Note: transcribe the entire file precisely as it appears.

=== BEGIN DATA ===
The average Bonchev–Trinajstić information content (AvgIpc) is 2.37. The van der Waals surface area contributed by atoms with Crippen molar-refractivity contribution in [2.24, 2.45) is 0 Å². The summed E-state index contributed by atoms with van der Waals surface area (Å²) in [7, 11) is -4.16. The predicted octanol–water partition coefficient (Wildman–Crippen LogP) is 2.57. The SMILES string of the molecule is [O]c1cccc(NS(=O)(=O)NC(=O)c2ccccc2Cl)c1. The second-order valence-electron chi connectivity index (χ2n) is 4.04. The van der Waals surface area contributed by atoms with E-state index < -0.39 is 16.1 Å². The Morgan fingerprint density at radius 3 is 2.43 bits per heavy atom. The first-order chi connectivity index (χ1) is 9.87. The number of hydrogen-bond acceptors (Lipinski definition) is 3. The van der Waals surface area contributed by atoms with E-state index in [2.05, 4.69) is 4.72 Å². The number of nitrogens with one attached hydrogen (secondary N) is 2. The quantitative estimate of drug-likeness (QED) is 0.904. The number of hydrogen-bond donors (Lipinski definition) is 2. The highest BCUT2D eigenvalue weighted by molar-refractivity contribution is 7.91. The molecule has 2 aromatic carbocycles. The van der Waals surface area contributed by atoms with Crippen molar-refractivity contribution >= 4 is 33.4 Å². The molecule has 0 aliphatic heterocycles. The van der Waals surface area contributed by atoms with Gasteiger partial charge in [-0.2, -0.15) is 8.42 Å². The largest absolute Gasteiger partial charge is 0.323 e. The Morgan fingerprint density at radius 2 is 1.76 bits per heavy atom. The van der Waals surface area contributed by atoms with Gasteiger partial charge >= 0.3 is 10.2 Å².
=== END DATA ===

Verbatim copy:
The average Bonchev–Trinajstić information content (AvgIpc) is 2.37. The van der Waals surface area contributed by atoms with Crippen molar-refractivity contribution in [2.24, 2.45) is 0 Å². The summed E-state index contributed by atoms with van der Waals surface area (Å²) in [7, 11) is -4.16. The predicted octanol–water partition coefficient (Wildman–Crippen LogP) is 2.57. The SMILES string of the molecule is [O]c1cccc(NS(=O)(=O)NC(=O)c2ccccc2Cl)c1. The second-order valence-electron chi connectivity index (χ2n) is 4.04. The van der Waals surface area contributed by atoms with E-state index < -0.39 is 16.1 Å². The Morgan fingerprint density at radius 3 is 2.43 bits per heavy atom. The first-order chi connectivity index (χ1) is 9.87. The number of hydrogen-bond acceptors (Lipinski definition) is 3. The van der Waals surface area contributed by atoms with E-state index in [2.05, 4.69) is 4.72 Å². The number of nitrogens with one attached hydrogen (secondary N) is 2. The quantitative estimate of drug-likeness (QED) is 0.904. The number of hydrogen-bond donors (Lipinski definition) is 2. The highest BCUT2D eigenvalue weighted by molar-refractivity contribution is 7.91. The molecule has 2 aromatic carbocycles. The van der Waals surface area contributed by atoms with Crippen molar-refractivity contribution >= 4 is 33.4 Å². The molecule has 0 aliphatic heterocycles. The van der Waals surface area contributed by atoms with Gasteiger partial charge in [-0.2, -0.15) is 8.42 Å². The largest absolute Gasteiger partial charge is 0.323 e. The Morgan fingerprint density at radius 2 is 1.76 bits per heavy atom. The van der Waals surface area contributed by atoms with Gasteiger partial charge >= 0.3 is 10.2 Å².